Retirement Answer Man

Life planning is one of the hardest things about retirement. Deciding when to retire can be challenging and is a decision based on more than just money. There are various types of mind tricks that we play on ourselves to talk ourselves out of making life big changes. In this episode of Retirement Answer Man, we continue the behavioral finance series by taking an in-depth look at rational decision making. Come join me to learn how you can make more rational decisions so that you can rock retirement.

Our biases often get in the way of our life planning

There’s a difference between being rational and rationalizing. We, humans, tend to choose the latter. Our minds often play tricks on us. Instead of making simple choices, we tend to complicate things by letting our biases get in the way. We use different types of biases like status quo bias, anchoring bias, information bias, and sunk cost fallacy to guide our decisions. 

Many times you know that change is coming, you can see it a mile away, but you still have a hard time navigating that change. Retirement is one of those changes. You have been preparing for it all of your life, but leaving the safety of what is known and what is easy can be hard to do. Don’t let yourself get lulled into the status quo.

Has anchoring bias got you stuck in the same place?

Anchoring bias is another common bias seen in retirement. People often don’t know how to live a life without constraints so they simply choose to stay in place. They choose not to see the myriad possibilities that are out there. Embrace the total freedom of retirement by exploring all of your options. Listen in to hear an interesting parable to help you understand all the opportunities you have waiting for you on the other side of retirement

Are you waiting for more information?

Other people are always seeking information to guide their choices. While making informed decisions is important, some keep delaying their decision to retire due to their lack of information. They think that once they have all the information they will finally be able to pull the trigger and retire. But the reality is, we will never have all the information. There is always a gap between the known and the unknown. 

Do you want to create memories or regrets?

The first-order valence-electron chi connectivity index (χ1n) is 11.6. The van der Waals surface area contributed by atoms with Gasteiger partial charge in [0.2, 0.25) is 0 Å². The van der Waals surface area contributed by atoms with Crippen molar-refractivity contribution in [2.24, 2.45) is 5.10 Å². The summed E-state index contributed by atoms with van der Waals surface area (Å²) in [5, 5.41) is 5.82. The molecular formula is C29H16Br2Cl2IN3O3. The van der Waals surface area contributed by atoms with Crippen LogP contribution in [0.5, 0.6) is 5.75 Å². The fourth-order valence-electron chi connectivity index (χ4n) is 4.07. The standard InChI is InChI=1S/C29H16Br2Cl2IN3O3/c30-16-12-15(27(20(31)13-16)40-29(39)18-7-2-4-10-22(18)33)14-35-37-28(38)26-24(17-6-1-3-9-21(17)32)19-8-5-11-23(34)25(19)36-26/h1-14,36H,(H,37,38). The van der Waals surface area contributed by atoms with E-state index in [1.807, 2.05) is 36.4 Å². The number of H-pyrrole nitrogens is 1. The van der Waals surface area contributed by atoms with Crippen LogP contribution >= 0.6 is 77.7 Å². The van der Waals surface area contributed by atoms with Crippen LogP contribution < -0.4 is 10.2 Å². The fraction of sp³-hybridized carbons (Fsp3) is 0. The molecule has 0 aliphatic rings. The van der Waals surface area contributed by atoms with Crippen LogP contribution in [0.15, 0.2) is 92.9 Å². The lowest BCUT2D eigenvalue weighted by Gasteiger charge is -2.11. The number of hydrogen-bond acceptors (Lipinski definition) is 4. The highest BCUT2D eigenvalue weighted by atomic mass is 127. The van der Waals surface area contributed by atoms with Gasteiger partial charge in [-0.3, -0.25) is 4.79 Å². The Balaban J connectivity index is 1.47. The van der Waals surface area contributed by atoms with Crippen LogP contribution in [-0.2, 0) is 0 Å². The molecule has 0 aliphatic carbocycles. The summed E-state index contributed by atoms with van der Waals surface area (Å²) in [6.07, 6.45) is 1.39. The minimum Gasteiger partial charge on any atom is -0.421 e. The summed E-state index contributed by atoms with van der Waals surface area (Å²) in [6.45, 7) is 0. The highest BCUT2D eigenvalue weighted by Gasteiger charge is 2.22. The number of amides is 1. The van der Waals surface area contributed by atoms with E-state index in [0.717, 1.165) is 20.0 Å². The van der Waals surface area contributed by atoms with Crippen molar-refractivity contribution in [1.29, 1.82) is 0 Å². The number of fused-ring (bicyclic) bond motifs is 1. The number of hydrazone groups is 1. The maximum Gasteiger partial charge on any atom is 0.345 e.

The sunk cost fallacy is another way people tend to rationalize themselves out of making good decisions. At your age, you have a lot of sunk costs. Don’t let those get in the way of living your life to its fullest. 

In the Rock Retirement Club, one of the first things that we discuss with new members is the 5 most common regrets from people on their death beds. Those regrets are:

  1. I wish I had the courage to live a life true to myself.
  2. I wish I hadn’t worked so hard.
  3. I wish I had the courage to express my feelings.
  4. I wish I had stayed in touch with my friends.
  5. I wish I had allowed myself to be happier.

You don’t want to die thinking about all of those things you wish you had done. Using rational thinking and consciously stepping away from your biases can help you live your life to its fullest so that you can look back at a life full of memories rather than regrets. 



  • [1:58] The more difficult the decision the more likely you are to choose the status quo
  • [9:02] Sunk cost fallacy can also influence our decisions


  • [13:24] The transition from an employer-sponsored account to your money can be scary
  • [17:20] Do you still need an emergency fund in retirement?
  • [22:00] The difference between Medicare and Medicare Advantage
  • [25:05] Concerns about municipal bonds 


Resources Mentioned In This Episode

PODCAST - Retirement Starts Today with Benjamin Brandt

BOOK - Who Moved My Cheese? by Spencer Johnson

Rock Retirement Club

Roger’s YouTube Channel - Roger That

BOOK - Rock Retirement  by Roger Whitney

Work with Roger

Roger’s Retirement Learning Center

Direct download: RAM329.mp3
Category:general -- posted at: 6:00am CDT